He received all the attention that kindness could bestow upon him at the residence of William Bebb. His remains were taken to Cincinnati and buried at Spring Grove Cemetery. In the spring of the year 1853, the Rev. Reese Evans, of Wisconsin, came here, in returning from the Association held at Jackson county, O. He preached a number of times, and administered the sacraments.

It was during this year that the first meeting-house was built on the east side of the county road that runs on the township line between York and Jennings townships. The building was a frame, strongly made, and was quite an undertaking at that time for the few settlers who labored hard to open new farms in the midst of the surrounding forests. But the new building was completed, and all its costs paid by the settlers themselves. During this year, the little community suffered a sad loss in the death of Thomas Morris, who had proved himself a good man in all the connections of life. His death was greatly lamented by all, and, as he was one of the elders of the church, Mr. Bebb was now alone in that position. Some time after Mr. Jeremiah Parry moved to this vicinity from Putnam county, and was faithful in the discharge of the office of church Elder for many years.

In the year A.D. 1854, Rev. Hugh Pugh came here, and, in the latter part of the year, he came to take charge as pastor, and continued in that relation for more than ten years. Mr. Pugh was a very conscientious and pious minister. He possessed remarkable traits of character, and gifts that were somewhat eccentric. He labored faithfully in the vineyard of his master, and his memory is fondly cherished by all.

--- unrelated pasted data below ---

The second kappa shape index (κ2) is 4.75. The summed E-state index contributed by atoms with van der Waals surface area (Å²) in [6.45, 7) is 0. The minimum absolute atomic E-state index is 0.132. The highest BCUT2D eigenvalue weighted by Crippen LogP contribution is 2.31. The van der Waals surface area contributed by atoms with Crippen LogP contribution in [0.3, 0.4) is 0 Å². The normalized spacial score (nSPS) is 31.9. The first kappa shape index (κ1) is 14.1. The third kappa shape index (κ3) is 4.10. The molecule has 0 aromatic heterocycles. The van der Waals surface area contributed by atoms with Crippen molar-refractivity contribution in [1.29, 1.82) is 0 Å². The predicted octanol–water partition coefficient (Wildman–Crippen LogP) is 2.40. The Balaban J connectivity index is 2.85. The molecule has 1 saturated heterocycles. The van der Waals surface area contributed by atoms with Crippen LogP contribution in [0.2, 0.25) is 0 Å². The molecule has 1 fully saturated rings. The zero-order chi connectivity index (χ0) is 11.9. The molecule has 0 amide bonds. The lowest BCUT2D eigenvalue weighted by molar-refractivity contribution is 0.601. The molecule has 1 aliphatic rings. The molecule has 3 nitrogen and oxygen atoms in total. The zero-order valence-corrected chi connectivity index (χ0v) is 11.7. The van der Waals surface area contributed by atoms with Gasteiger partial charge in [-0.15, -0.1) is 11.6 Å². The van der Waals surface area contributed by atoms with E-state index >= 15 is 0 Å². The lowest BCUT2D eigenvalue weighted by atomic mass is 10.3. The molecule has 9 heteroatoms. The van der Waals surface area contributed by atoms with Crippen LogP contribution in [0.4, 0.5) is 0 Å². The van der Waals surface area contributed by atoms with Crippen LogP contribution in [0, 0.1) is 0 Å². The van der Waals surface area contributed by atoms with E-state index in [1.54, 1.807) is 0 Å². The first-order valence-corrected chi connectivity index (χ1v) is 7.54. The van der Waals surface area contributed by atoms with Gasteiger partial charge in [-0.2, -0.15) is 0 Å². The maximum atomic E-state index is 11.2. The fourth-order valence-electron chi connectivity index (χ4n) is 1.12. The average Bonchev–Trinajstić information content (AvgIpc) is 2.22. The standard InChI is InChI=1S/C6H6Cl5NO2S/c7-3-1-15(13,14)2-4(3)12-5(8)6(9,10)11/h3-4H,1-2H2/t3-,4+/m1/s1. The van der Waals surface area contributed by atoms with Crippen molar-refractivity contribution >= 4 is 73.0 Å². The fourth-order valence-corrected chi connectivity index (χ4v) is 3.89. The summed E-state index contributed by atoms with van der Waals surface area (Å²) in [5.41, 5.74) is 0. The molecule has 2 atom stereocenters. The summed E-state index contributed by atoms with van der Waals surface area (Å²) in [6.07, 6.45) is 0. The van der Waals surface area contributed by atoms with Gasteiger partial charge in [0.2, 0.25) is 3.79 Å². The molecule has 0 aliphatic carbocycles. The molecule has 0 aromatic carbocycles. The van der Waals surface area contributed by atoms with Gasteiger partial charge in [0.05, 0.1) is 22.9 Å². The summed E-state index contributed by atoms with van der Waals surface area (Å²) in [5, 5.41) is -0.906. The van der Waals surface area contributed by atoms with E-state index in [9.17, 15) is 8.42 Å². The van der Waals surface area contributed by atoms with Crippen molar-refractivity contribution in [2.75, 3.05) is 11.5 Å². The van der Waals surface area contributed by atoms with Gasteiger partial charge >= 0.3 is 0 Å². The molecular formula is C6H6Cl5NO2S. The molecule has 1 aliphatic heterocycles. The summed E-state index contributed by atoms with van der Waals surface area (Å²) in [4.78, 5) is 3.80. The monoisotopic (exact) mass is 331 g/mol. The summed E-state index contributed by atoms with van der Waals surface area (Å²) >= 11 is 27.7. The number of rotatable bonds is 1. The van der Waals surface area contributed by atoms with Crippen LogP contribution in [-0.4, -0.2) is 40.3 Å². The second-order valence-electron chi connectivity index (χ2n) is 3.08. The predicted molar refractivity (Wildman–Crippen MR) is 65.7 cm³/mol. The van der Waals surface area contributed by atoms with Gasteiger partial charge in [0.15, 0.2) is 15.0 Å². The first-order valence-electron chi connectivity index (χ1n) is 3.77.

In the year A.D. 1857, the settlement suffered the loss of its founder, William Bebb, who was always looked upon as the father of the movement. He was the wisdom of the community in church and state affairs, and his loss was mourned by the entire band, most of whom followed him from Wales, as their elder and friend. He was a cousin to Governor William Bebb, on his father's side. He was buried in the family burial ground, at the cemetery near where now is built the village of Venedocia.

During the ministry of the Rev. Mr. Pugh, the church was strengthened and multiplied. Several families had moved here from Jackson county and Paddy's Run, Ohio, and other localities. The Welsh settlement, during this period, extended the cords of its habitation, and many of the American settlers going elsewhere to dwell, sold their fams to those who came here to live. The rising generation also gave proof that they inherited the good qualities of their fathers. In the summer of the year 1858, William G. Bebb and David M. Jones were chosen church elders; also Abraham Jones who had settled some three miles and a half on the south-west from the habitation of Mr. Bebb. As many of the inhabitants of the south-western portion of the settlement had a long way to come to attend church, and had shown great fidelity in their attendance, means of grace were established in the house of Abraham Jones, and, in the year 1863, a church building was erected and called the Church of Seion. A Sabbath School was also established in the south-east, and called Horeb.

Gweinyddu